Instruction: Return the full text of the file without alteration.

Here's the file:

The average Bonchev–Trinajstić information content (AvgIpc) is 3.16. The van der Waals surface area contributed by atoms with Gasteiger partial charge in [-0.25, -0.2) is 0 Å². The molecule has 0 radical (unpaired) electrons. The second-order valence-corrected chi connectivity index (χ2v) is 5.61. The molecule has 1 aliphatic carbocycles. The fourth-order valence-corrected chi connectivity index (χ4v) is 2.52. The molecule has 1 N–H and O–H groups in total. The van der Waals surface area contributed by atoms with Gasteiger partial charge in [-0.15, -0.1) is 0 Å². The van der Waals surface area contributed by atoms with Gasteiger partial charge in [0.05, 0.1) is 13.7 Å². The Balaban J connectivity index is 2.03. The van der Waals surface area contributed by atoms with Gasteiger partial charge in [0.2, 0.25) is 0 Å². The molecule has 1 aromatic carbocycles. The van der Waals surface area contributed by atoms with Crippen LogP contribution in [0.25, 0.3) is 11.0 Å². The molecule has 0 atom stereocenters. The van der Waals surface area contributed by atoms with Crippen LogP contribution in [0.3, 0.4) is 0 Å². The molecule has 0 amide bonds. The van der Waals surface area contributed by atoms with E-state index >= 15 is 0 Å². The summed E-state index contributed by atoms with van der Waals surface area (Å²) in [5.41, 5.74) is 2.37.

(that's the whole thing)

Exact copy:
The average Bonchev–Trinajstić information content (AvgIpc) is 3.16. The van der Waals surface area contributed by atoms with Gasteiger partial charge in [-0.25, -0.2) is 0 Å². The molecule has 0 radical (unpaired) electrons. The second-order valence-corrected chi connectivity index (χ2v) is 5.61. The molecule has 1 aliphatic carbocycles. The fourth-order valence-corrected chi connectivity index (χ4v) is 2.52. The molecule has 1 N–H and O–H groups in total. The van der Waals surface area contributed by atoms with Gasteiger partial charge in [-0.15, -0.1) is 0 Å². The van der Waals surface area contributed by atoms with Gasteiger partial charge in [0.05, 0.1) is 13.7 Å². The Balaban J connectivity index is 2.03. The van der Waals surface area contributed by atoms with Gasteiger partial charge in [0.2, 0.25) is 0 Å². The molecule has 1 aromatic carbocycles. The van der Waals surface area contributed by atoms with Crippen LogP contribution in [0.25, 0.3) is 11.0 Å². The molecule has 0 atom stereocenters. The van der Waals surface area contributed by atoms with Crippen LogP contribution in [0.3, 0.4) is 0 Å². The molecule has 0 amide bonds. The van der Waals surface area contributed by atoms with E-state index >= 15 is 0 Å². The summed E-state index contributed by atoms with van der Waals surface area (Å²) in [5.41, 5.74) is 2.37.